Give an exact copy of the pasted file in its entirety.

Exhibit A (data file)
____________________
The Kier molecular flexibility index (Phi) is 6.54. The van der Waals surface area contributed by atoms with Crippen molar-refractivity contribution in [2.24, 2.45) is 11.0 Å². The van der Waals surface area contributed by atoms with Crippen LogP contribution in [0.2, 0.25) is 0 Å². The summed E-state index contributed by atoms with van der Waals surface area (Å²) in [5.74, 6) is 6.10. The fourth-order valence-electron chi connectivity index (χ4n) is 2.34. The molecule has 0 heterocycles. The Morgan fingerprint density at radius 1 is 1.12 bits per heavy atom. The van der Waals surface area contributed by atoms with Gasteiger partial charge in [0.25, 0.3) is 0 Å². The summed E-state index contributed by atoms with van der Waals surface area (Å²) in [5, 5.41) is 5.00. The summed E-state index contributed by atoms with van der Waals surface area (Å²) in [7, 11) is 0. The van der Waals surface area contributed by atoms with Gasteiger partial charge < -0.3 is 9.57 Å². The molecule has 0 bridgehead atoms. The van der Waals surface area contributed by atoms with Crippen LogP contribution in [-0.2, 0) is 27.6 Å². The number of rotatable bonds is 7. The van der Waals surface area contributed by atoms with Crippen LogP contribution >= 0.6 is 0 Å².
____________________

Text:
The Kier molecular flexibility index (Phi) is 6.54. The van der Waals surface area contributed by atoms with Crippen molar-refractivity contribution in [2.24, 2.45) is 11.0 Å². The van der Waals surface area contributed by atoms with Crippen LogP contribution in [0.2, 0.25) is 0 Å². The summed E-state index contributed by atoms with van der Waals surface area (Å²) in [5.74, 6) is 6.10. The fourth-order valence-electron chi connectivity index (χ4n) is 2.34. The molecule has 0 heterocycles. The Morgan fingerprint density at radius 1 is 1.12 bits per heavy atom. The van der Waals surface area contributed by atoms with Gasteiger partial charge in [0.25, 0.3) is 0 Å². The summed E-state index contributed by atoms with van der Waals surface area (Å²) in [5, 5.41) is 5.00. The summed E-state index contributed by atoms with van der Waals surface area (Å²) in [7, 11) is 0. The van der Waals surface area contributed by atoms with Gasteiger partial charge < -0.3 is 9.57 Å². The molecule has 0 bridgehead atoms. The van der Waals surface area contributed by atoms with Crippen LogP contribution in [-0.2, 0) is 27.6 Å². The number of rotatable bonds is 7. The van der Waals surface area contributed by atoms with Crippen LogP contribution >= 0.6 is 0 Å².